Burma/Myanmar — Approximately 5,000 Buddhist protesters gathered in Mrauk U on Wednesday, protesting a ban on their freedom to gather in remembrance of the Kingdom of Arakan, which ended in 1784. This generally happens every year but was banned this year by the government. Reports are currently conflicting — some say they tried to enter government property forcefully, others (including the police) say officers began to shoot when rocks were thrown.
According to Channel NewsAsia, a military spokesperson said that the crowd escalated from protesting to throwing rocks and erecting their Rakhine state flag — when they did not comply to the orders that told them to disperse, they tried rubber bullets. When that didn’t work, they opened fire with live ammunition. “Seven people were killed and 13 injured,” he said. He says that 20 police officers were wounded in the event, though there have been no descriptions as to the nature of their injuries.
Historically speaking, this is in line with the Burmese police’s escalation of force. With some ethnic minorities, they don’t typically wait for dispersal and they don’t even give verbal warnings. However, in larger populated, more central areas they make these attempts at quelling the protests before turning to lethal fire. One of the most severe examples of this was the 8888 Uprising in 1988, which left thousands dead.
However, reports are still coming in and the nature of the violence is still unknown. The police have claimed that the number of protesters was in the hundreds, not the thousands.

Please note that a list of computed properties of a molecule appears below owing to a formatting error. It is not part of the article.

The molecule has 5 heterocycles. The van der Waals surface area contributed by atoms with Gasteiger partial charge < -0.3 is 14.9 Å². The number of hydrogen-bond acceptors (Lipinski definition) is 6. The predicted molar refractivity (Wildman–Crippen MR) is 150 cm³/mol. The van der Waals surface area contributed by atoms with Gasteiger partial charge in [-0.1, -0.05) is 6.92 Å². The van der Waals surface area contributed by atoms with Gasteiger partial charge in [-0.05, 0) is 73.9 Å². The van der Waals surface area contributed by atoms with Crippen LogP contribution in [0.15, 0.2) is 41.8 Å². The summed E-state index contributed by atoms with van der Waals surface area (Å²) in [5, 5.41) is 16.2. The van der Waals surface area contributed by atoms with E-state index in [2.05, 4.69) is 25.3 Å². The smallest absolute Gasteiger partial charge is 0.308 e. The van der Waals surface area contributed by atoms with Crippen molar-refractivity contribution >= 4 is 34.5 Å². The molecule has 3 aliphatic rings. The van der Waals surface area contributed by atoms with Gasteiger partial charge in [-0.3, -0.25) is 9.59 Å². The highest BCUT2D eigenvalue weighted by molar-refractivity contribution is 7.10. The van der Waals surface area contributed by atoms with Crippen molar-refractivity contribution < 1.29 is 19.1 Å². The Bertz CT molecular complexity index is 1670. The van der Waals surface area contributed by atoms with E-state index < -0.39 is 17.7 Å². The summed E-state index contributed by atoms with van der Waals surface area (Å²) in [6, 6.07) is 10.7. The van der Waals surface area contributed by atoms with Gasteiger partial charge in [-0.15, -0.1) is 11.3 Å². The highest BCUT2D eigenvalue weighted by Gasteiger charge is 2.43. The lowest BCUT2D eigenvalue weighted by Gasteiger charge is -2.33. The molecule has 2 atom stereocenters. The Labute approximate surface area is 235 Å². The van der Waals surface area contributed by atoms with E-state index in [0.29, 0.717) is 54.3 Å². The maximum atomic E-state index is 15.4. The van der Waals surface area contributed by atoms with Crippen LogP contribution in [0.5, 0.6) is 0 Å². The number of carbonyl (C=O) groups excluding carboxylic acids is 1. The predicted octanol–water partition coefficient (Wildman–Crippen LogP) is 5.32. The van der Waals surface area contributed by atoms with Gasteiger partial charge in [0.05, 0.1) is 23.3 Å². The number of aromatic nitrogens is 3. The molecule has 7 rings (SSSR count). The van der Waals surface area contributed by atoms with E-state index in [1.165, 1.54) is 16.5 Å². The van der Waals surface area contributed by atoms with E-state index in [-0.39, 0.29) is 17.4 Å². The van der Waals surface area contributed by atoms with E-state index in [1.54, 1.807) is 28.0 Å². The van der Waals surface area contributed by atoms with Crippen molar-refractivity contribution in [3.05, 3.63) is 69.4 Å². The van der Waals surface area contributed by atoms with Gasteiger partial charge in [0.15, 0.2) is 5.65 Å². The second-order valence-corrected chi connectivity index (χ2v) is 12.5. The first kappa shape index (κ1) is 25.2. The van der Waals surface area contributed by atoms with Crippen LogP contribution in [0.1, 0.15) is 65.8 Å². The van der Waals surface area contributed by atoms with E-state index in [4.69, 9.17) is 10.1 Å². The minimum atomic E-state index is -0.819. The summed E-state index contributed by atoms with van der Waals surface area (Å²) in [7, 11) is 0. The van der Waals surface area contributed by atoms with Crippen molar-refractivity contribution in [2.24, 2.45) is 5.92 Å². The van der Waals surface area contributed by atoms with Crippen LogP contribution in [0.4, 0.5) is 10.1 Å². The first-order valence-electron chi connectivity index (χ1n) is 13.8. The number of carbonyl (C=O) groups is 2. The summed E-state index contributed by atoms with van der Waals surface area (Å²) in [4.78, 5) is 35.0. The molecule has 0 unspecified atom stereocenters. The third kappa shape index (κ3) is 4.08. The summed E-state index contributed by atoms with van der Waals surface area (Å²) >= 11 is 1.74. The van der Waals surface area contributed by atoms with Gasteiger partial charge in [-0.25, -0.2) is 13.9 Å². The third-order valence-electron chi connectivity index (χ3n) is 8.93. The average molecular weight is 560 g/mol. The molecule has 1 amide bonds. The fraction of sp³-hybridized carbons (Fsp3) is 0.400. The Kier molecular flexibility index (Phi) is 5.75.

Mrauk U is a town of under 200,000 in Rakhine State, western Burma. Despite its proximity to the conflict with the Rohingya, it has been relatively untouched by violence until now. The Rohingya live in Rakhine state, but these protesters were not Rohingya, they were Rakhine, a separate and largely impoverished people.
Still, the surrounding areas have been rife with conflict for years, including the most recent push by the Burmese government against the Rohingya that has been described as “textbook ethnic cleansing” by the U.N. They have since claimed repatriation efforts, but those on the ground remain skeptical as repatriation efforts in the past have been exclusive to many of the refugees, which ends up changing little to nothing. All of these tensions no doubt bleed into neighboring areas and people groups.
The freedom to assemble is not a given in Burma, but that does not mean that banning a long-standing ceremony or tradition will come without a fight. Banning the right to gather is often indicative of other control measures used by the government to stifle ideas that may depart from the word of law or the will of the authorities. These protests will likely continue until policies are changed.
Featured image courtesy of the Associated Press.